* Add potato, garlic, onion. Place chicken on top.
* Add rest of ingredients. Place slow cooker on high. Go to bed.
* Wake up 6 hours later, to find that the stew has reduced, by bubbling all over the kitchen counter. On the plus side, the chicken has fallen off the bone, so strip the bones and shred the chicken.
* [Optional: Level off with some more lima beans, corn and okra, steamed.]
* Cook on high for 2 more hours.
* Book it. Done.

The taste is... nontraditional, mostly due to the chili sauce. I think I used too much. On the plus side, it's plenty thick

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Tuesday, September 30, 2008

Burger Time: Joe's Burgers in McLean

The other day, some of my cow-orkers were talking about burgers, and Joe's Burgers came up.

Since I am easily suggestible, I went there this afternoon. Taking advice from the review in the Washington Post, I called ahead for carryout (though it wasn't that crowded after 1pm on a Tuesday) and ordered the Black Angus Burger (Boursin cheese is standard, with added bacon and mushrooms):


It was pretty darn good. Messy, but that comes with the territory. The fries were shoestring-style; okay, but not my favorite. I would place it in the vicinity of Five Guys, but then I'm not really that picky.

Anyway, I'm not used to eating a half-a-pound of ground beef for lunch (nor do I plan to be), so I'm still feeling a little weighed down.

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Sunday, September 07, 2008

Metal in the Microwave: Not Just Fear-Mongering

Here's part of Saturday's chicken dinner in the microwave. See the green metal wire twist-tie? I didn't:


I was heating up the chicken to shred into some mung bean salad I'd had on hand (sauce: soy sauce, vinegar, sugar, siracha sauce, random spices, and *new addition* fish sauce -- picked up a few bottles at the Fresh World).

Somehow, a wire twist-tie made it into the bowl. (I use a glass pot lid to cover dishes -- the twist-tie was probably sitting in it, and got flipped into the bowl. Thus ends the post-mortem.)

I'd set the timer for a few minutes and went into the next room to read. I thought the popping noises were normal cooking sounds, but when I went back in, I smelled something burny. Then I saw the scorch mark.

The chicken still looked fine, but when I picked up the bowl, it splintered.

Anyway, the microwave still works and the chicken was still tasty. And here's the thing about twist-ties: You never need them when you have them.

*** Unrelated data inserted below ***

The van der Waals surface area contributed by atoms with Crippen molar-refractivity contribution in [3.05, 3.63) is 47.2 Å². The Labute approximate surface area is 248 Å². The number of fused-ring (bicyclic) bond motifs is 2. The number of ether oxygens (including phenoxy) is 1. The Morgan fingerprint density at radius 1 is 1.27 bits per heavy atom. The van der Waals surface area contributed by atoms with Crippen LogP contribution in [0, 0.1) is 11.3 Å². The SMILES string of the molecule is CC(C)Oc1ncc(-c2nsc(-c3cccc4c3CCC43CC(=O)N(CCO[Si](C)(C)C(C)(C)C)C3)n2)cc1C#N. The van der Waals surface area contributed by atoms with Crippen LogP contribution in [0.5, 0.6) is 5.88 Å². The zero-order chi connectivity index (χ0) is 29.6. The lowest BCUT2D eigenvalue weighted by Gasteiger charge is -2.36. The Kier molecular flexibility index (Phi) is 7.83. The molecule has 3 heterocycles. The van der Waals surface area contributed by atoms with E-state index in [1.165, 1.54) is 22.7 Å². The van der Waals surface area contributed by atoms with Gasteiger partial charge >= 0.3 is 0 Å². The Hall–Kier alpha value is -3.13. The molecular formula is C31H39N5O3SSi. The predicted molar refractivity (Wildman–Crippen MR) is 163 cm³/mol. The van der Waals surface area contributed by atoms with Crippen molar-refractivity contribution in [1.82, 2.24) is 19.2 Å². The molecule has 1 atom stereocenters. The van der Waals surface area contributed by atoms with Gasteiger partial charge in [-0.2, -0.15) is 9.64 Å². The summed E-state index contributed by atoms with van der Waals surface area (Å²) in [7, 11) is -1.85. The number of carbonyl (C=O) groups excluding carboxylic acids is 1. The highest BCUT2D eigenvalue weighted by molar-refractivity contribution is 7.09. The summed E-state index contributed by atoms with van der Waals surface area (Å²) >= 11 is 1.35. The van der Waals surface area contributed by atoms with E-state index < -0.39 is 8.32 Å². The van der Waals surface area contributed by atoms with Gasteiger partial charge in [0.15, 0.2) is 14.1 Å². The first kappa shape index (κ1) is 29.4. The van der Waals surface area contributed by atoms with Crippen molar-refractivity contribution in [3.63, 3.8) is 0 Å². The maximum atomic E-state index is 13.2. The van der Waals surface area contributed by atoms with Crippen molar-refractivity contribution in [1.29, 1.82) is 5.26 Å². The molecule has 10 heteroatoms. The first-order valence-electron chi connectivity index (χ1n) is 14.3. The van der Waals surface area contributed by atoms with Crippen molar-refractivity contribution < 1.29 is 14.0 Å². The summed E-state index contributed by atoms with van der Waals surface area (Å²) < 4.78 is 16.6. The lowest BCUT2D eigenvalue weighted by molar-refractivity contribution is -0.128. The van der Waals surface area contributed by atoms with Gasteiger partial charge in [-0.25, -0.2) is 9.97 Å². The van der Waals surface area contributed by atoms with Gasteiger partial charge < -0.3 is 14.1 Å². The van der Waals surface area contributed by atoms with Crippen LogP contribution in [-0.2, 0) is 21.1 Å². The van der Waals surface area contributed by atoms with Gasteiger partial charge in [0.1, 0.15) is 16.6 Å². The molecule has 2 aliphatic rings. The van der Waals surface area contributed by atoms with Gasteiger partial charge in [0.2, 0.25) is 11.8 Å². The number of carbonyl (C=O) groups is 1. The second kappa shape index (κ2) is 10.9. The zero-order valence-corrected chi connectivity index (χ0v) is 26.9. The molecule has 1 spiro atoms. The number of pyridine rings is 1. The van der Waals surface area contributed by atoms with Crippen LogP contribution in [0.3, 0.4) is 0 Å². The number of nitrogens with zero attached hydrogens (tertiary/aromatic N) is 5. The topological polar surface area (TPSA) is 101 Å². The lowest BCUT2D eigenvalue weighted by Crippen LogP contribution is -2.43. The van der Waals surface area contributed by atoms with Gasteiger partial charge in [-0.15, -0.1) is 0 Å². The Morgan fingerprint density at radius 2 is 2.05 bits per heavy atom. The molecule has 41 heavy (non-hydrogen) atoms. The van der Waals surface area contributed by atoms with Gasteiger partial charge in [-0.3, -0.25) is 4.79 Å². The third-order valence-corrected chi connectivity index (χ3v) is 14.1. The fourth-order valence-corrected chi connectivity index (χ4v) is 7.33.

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Sunday, July 27, 2008

Crowdsourcing a Restaurant: Good Luck With That

Today's Post has a front-page item about a DC restaurant-to-be (Elements) that's crowdsourcing its theme and menu: "Online, a Community Gathers to Concoct A Neighborhood Eatery."

The theme the community has picked is, er, a "sustainable vegetarian/raw food restaurant," with a community-center vibe.

Now, the article mentions that the owner/funder has the final say over all business decisions, so presumably she's crunched the numbers and sees a market opportunity that backs up the community's sentiment. I don't know anything about consumer demand for raw foods or the restaurant business (other than it's a tough racket), so I'll leave that be -- other than to say that what might work for a co-op or other collective endeavor, might not work for a 3,500 square foot restaurant with $1 to 1.5 million in startup costs, and that has to have appeal outside of the core community participants.

However, I do note a few caveats on relying on a community for feedback and guidance. I believe it's a valuable practice -- but you have to go in with your eyes open:

1. The loudest, most engaged people do not necessarily represent your entire target audience. Paying attention to users is important. Paying attention to all users -- not just the loud ones -- is also important. You need to capture the wants and needs of people who don't participate in the community, too, which requires looking at metrics, testing, and other forms of research.

For example, in product development communities, your active contributors may be power users or edge cases clamoring for features that have little value to the rest of your core audience. Overserving them can pull resources away from items of greater benefit to the larger community.

Look at the political primary system, where candidates cater to primary participants (the most engaged, active, and extreme sections of the electorate) to build momentum, then move to the center for broader appeal in the general election.

2. Don't forget about Participation Inequality. This is basically a restatement of point #1 -- the loudest users will dominate the conversation. Even if they are "influencers" with disproportionate impact on other people, you're still only hearing a few voices.

The Elements community has about 400 people -- here's a graph of their top 20 community points holders (which I will use as a proxy for participation -- I left out the #1 "Living Green" user, since that's composed of 4 people):

Elements community points graph
Sorry, no means, medians, or standard deviation -- this is as statistics as I get.

Since I'm not a member, I can't see the boards; even if we assume that semi-active participants (normally the "9" in the 90:9:1 ratio) number higher in this particular community, that's still not a lot of people, so you need to take care that you're seeing the whole picture.

3. If "The squeaky wheel gets the grease," wheels will find reasons to squeak. Again, this goes to audience tunnel vision. People are not wheels -- they like it when you pay attention to them, they get used to it, and they find ways to maintain your attention. You need to continually reach out to new voices (while at the same time, you can't alienate your early adopters -- it's tricky.)